“The Screen Writers Guild was founded in March 1933 at the absolute depths of the depression when America was on its heels,” Reisman explained. “The industry was in turmoil. The studios were all declaring cuts in fees. There was a famous meeting at MGM, which was the giant studio at the time, in which the head of the studio, Louis B. "LB" Mayer, presided. All employees were there: movie stars, grips, everyone. Mayer announced there would be a salary cut of 50 percent. Those earning less then $50 a week would get cut less, and those earning above $50 a week would be cut [back] more. in those days $50 a week was a very livable income. There was a popular star, a great character actor named Wallace Beery sitting in the back, he said: ‘LB are you going to take the cut too?" And LB said: ‘Well, no. We plan to restore the cuts in six months.’ And Wallace Berry walked out of the meeting.”

MANK accurately chronicles that LB never paid the lost wages back. Del Reisman also mentioned another earth-shaking development at the time.

“There were salary cuts all over. Earlier, some of the writers under contract went to see the creative head of MGM, Irving Thalberg. [Thalberg] said: ’I can't do anything about this.’ And the writers said: “’You raised the regular salaries of the [below-the-line] people on the set.’ And Thalberg said: ‘Well, they are represented by unions.’ The writers left and said: ‘I think he just told us what to do.’ The connection that I make, just a personal reaction, is this -- there was a tremendous earthquake in Hollywood [at this time], and it shook down most of Long Beach and Compton -- [but] there were faults that came up into this area. A lot of the office buildings downtown lost their decorative statuary, and miles away at Hollywood High School, where I attended years later, were damaged. There was some death and some injury... terrible property damage. Then a month later the Writers Guild was founded. I always make the connection there were two great shakes of the earth that historic month.”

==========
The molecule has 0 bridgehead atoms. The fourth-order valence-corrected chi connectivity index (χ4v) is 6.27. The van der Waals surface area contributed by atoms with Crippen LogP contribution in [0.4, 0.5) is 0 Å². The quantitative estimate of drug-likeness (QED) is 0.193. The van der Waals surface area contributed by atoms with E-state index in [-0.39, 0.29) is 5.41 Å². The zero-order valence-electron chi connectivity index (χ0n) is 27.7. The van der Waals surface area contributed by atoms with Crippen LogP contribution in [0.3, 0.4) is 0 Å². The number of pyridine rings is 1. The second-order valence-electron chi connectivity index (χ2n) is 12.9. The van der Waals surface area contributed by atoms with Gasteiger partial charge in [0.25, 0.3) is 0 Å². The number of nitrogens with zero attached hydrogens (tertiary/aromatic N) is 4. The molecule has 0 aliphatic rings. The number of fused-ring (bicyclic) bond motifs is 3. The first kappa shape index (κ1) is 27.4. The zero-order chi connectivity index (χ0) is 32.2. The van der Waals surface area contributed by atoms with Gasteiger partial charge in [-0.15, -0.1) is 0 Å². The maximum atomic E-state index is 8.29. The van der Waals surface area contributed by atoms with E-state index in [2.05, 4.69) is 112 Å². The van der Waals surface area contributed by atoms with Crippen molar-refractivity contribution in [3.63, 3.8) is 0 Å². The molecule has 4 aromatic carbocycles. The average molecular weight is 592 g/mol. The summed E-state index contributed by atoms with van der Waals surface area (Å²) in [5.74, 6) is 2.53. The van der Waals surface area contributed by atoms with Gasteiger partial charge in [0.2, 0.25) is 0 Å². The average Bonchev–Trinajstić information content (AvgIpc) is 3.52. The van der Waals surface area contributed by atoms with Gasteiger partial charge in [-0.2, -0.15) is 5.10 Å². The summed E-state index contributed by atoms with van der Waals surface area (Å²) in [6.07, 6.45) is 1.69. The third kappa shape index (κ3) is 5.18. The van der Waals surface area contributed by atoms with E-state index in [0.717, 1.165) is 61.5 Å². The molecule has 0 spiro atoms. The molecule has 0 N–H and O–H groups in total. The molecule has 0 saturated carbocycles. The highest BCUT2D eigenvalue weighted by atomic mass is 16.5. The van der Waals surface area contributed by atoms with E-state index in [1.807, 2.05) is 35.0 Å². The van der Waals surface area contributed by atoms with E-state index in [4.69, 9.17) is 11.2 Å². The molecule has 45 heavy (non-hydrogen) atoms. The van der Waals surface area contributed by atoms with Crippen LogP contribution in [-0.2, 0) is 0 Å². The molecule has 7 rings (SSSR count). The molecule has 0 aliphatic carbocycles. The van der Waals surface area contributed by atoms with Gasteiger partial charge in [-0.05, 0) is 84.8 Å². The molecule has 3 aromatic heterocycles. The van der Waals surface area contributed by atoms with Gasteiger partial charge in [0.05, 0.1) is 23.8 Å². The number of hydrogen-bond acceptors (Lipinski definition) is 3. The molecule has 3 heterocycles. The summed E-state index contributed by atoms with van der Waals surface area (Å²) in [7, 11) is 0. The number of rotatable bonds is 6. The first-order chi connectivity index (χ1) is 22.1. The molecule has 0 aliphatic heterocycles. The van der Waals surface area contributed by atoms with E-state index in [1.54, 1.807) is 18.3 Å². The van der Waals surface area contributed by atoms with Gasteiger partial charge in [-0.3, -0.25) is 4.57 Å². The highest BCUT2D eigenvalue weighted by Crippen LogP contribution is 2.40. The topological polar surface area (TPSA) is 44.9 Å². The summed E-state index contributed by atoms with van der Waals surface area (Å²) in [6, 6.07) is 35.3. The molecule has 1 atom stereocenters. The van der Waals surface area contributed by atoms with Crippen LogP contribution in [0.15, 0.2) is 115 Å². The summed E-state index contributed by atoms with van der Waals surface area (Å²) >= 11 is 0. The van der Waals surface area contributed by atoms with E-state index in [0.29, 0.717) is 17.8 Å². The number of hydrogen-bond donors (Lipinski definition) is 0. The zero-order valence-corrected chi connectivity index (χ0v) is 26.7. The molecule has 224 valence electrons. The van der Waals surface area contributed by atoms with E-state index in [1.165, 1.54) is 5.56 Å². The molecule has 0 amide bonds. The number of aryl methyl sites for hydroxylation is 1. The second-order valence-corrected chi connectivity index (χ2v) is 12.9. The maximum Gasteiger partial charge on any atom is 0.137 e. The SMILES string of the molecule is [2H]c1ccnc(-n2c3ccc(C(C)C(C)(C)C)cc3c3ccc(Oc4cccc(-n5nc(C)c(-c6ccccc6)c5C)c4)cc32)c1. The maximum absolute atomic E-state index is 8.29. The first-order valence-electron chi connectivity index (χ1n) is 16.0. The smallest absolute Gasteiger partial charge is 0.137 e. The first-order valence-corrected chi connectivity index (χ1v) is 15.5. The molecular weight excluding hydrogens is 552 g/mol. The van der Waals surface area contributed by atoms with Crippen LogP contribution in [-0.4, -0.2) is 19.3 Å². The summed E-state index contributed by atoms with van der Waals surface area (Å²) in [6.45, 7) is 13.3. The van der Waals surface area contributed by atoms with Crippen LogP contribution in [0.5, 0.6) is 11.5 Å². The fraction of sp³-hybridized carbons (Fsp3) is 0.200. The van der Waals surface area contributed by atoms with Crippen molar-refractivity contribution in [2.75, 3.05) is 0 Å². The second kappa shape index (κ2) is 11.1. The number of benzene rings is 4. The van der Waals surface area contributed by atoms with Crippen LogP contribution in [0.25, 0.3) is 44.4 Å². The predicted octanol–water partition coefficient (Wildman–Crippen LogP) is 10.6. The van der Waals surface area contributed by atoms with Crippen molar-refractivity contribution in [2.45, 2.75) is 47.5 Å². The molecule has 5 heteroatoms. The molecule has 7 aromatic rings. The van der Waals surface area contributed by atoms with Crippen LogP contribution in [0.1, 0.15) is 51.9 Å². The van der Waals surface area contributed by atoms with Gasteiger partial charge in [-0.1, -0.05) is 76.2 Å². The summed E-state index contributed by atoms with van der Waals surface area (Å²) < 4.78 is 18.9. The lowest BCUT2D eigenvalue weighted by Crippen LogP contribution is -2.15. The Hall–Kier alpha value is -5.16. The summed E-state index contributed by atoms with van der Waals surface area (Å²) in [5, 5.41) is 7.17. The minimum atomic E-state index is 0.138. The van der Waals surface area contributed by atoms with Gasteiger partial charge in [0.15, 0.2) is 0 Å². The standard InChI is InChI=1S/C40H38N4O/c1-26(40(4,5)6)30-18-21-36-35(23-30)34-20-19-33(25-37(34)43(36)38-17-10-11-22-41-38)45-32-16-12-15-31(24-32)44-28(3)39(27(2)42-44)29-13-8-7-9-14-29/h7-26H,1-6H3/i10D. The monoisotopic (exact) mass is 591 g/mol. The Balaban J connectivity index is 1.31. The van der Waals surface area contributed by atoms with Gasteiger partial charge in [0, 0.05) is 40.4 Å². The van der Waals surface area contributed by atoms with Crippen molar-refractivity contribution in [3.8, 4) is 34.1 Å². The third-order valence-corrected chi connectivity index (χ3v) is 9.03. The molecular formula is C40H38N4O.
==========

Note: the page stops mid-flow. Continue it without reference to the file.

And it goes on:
What does Gary Oldman’s Mank say about LB? “If I ever go to the electric chair, I would like him to be sitting on my lap.” Just when you thought Oldman couldn’t get any better, he soars for Fincher. Maybe it’s just another quip in the film that qualifies it as an instant classic, but this screenplay may even amend the old saying referenced above. “Hollywood hates pictures about Hollywood…” unless they are exceptional.


Conservatively MANK looks tipped for the top four Oscar nominations at the very least: Best Picture, Best Director, Best Screenplay, and Best Actor. Amanda Seyfried as redeeming Marion Davies can not be discounted for a possible nom, and certainly Tom Burke should be Best Supporting. Trent Reznor of Nine Inch Nails hits all the rights notes in the music. (Ben Mankiewicz also plays a role here.)

The Art Direction is superb, allowing for the black-and-white mood, as are the costumes. So it may be just a case of how many Oscar noms here play out to wins.

Even with the opening bars of the “Internationale” included, it’s as good as gold. After all THE ARTIST (2012), also in black-and-white and a movie about Hollywood, took five top honors.

Directed by David Fincher about a moment in the life and writing of Herman J. Mankiewicz, MANK is now available on Netflix.

*The entire Del Reisman interview as a bonus companion piece to viewing MANK can be found here.

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About Quendrith Johnson

Johnson Quendrith